Hyundai i45 Review

The Hyundai i45 was originally launched in a selection of three different specifications, each of them harnessing the power of a 2.4 litre, 4-cylinder engine. This promptly put it right at the top of the performance league with regards to its competitors in the medium sized sedan segment.

Initially the front wheel drive sedan hit the market with starting price that was quite a bit higher than what was expected. That price had it competing against both the Suzuki Kizashi and Mazda 6, yet as we know, Hyundai are known more for their bargain basement offerings than that of charging the roof.

Then the price of the automatic i45 was revealed to be higher still, so high in fact that it was now competing among the likes of the Mondeo and Toyota Camry.

So just what did the i45 have to offer that would justify the price?

Okay, well as you already know, the base spec i45 came with a 2.4 litre engine which was added to with a 6-speed transmission. This transmission was automatic on all specifications apart from the Active which offered 6-speed manual.  It delivers an impressive 250Nm of torque at 4250 rpm and has excellent economy at 8L/100km for the manual and 7.9L/100km for the auto.

As for the equipment, the base spec i45 comes with 16 inch allow wheels, trip computer, audio controls on the steering wheel,  6-speaker music system that allows for USB connectivity and some useful automatic headlights.

The seat trim is a combination of cloth and leather, the interior features black highlights and the steering wheel is clad in leather. The car is big too, similar in size to that of a Commodore and can easily fit five comfortably. The boot is also of a good size, easily fitting three large suitcases for when you are off on a holiday with the family.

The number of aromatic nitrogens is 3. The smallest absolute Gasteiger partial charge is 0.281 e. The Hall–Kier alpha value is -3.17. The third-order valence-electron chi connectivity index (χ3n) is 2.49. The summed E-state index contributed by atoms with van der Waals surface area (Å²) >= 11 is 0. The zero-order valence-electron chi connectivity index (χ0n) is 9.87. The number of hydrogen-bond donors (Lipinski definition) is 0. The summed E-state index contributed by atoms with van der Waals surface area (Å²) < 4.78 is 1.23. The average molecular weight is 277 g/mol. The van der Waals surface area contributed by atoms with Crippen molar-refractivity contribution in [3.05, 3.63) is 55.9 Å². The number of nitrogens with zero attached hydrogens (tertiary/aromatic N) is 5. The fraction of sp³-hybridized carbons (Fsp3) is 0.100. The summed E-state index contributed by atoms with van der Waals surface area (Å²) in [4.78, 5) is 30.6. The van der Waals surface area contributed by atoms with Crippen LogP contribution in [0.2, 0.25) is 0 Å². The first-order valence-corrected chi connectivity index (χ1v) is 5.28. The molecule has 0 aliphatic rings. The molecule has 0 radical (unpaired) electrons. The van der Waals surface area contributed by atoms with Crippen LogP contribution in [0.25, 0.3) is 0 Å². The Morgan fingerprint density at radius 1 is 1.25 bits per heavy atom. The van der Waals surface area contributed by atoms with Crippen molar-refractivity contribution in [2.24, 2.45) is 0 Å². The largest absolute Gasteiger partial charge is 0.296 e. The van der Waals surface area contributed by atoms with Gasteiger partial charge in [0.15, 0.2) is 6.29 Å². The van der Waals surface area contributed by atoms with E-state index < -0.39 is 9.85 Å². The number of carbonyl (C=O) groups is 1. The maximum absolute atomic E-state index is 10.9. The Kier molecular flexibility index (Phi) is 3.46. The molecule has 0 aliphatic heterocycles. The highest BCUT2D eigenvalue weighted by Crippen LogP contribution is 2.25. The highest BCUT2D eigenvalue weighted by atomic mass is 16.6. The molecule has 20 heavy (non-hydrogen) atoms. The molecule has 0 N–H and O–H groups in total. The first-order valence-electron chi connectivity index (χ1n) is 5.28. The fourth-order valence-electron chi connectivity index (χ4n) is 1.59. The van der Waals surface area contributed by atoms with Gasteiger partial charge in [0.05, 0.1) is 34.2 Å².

The suspension is good since its 2011 upgrade, the sound is extremely quiet when inside the car, both resulting in a comfortable time for everybody inside.

Mid-Range Elite and Premium Auto

As for the middle spec of the i45 Elite, this came with full leather seating, slightly bigger 17” alloys, parking sensors and entry and starting is done via keypress.

The Premium edition i45, which was the top of the range, came only in automatic and had a number of added features. This included a panoramic sunroof, even bigger alloy wheels at 18”, electric front seats that harboured seat memory and a much improved sound system.


Whilst there still seems to be levels of snobbery surrounding Korean cars, the i45 should put this to bed as it is a clear statement of intent from Hyundai of moving from the bargain basement and into the same standards of quality and engineering that you would come to expect from the Japanese brands.

The likes of Hyundai and Kia are now showing that they have what it takes to compete with any one in Asia when it comes to building reliable cars that offer up good amounts of performance.

Posted on Categories Hyundai